Journal Article

The probability distribution of cluster formation times and implied Einstein radii

Sharon Sadeh and Yoel Rephaeli

in Monthly Notices of the Royal Astronomical Society

Published on behalf of The Royal Astronomical Society

Volume 388, issue 4, pages 1759-1765
Published in print August 2008 | ISSN: 0035-8711
Published online August 2008 | e-ISSN: 1365-2966 | DOI: http://dx.doi.org/10.1111/j.1365-2966.2008.13501.x
The probability distribution of cluster formation times and implied Einstein radii

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We provide a quantitative assessment of the probability distribution function of the concentration parameter of galaxy clusters. We do so by using the probability distribution function of halo formation times, calculated by means of the excursion set formalism, and a formation redshift-concentration scaling derived from results of N-body simulations. Our results suggest that the observed high concentrations of several clusters are quite unlikely in the standard Λ cold dark matter (ΛCDM) cosmological model, but that due to various inherent uncertainties, the statistical range of the predicted distribution may be significantly wider than commonly acknowledged. In addition, the probability distribution function of the Einstein radius of A1689 is evaluated, confirming that the observed value of ∼45 ± 5 arcsec is very improbable in the currently favoured cosmological model. If, however, a variance of ∼20 per cent in the theoretically predicted value of the virial radius is assumed, then the discrepancy is much weaker. The measurement of similarly large Einstein radii in several other clusters would pose a difficulty to the standard model. If so, earlier formation of the large-scale structure would be required, in accord with predictions of some quintessence models. We have indeed verified that in a viable early dark energy model large Einstein radii are predicted in as many as a few tens of high-mass clusters.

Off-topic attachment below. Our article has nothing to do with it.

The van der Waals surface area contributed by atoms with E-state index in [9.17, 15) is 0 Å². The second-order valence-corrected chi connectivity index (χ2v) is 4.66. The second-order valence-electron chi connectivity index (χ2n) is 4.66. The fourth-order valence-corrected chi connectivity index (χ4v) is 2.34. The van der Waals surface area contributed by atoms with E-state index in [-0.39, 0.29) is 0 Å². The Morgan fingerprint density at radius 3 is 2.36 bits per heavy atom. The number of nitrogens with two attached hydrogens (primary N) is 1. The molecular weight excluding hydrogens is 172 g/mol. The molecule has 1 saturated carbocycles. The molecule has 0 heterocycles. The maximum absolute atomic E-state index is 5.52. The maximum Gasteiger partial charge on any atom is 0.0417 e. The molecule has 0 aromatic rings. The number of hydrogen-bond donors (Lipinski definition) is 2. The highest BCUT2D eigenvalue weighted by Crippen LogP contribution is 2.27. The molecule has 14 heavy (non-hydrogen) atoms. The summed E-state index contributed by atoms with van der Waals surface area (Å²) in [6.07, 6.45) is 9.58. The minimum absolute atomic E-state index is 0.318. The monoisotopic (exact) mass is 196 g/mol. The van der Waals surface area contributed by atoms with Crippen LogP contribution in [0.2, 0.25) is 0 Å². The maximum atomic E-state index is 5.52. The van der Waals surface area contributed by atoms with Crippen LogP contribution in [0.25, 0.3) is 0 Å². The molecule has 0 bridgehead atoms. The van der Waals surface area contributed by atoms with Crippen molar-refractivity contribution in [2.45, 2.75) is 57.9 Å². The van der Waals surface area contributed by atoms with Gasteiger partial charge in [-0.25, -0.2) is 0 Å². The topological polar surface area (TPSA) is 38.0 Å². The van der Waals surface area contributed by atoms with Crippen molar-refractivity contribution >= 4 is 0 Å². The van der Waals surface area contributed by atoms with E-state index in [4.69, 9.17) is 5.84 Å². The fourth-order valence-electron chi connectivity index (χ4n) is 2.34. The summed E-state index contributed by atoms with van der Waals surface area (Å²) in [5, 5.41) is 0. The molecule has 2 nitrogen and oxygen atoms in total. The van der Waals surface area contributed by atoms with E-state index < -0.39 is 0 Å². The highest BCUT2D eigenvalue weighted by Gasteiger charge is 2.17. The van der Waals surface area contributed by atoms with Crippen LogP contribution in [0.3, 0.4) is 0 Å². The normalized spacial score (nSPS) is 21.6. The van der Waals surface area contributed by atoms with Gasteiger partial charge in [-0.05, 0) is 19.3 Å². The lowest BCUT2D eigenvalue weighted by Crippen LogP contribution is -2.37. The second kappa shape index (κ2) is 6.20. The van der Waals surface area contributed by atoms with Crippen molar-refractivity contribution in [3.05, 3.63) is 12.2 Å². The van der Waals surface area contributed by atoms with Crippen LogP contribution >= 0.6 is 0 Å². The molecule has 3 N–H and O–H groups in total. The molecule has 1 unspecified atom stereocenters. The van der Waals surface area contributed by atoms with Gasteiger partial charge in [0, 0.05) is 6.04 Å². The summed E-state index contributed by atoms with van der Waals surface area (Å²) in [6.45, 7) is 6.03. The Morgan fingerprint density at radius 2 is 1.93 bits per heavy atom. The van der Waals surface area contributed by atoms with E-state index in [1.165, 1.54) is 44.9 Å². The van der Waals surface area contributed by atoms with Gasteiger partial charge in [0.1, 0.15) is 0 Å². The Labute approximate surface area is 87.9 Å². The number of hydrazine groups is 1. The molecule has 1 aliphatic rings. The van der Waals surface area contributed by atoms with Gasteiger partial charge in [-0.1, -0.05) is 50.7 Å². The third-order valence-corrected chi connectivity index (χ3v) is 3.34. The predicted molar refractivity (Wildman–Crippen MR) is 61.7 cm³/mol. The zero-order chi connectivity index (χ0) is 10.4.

Keywords: gravitational lensing; galaxies: clusters: general; large-scale structure of Universe

Journal Article.  4453 words.  Illustrated.

Subjects: Astronomy and Astrophysics

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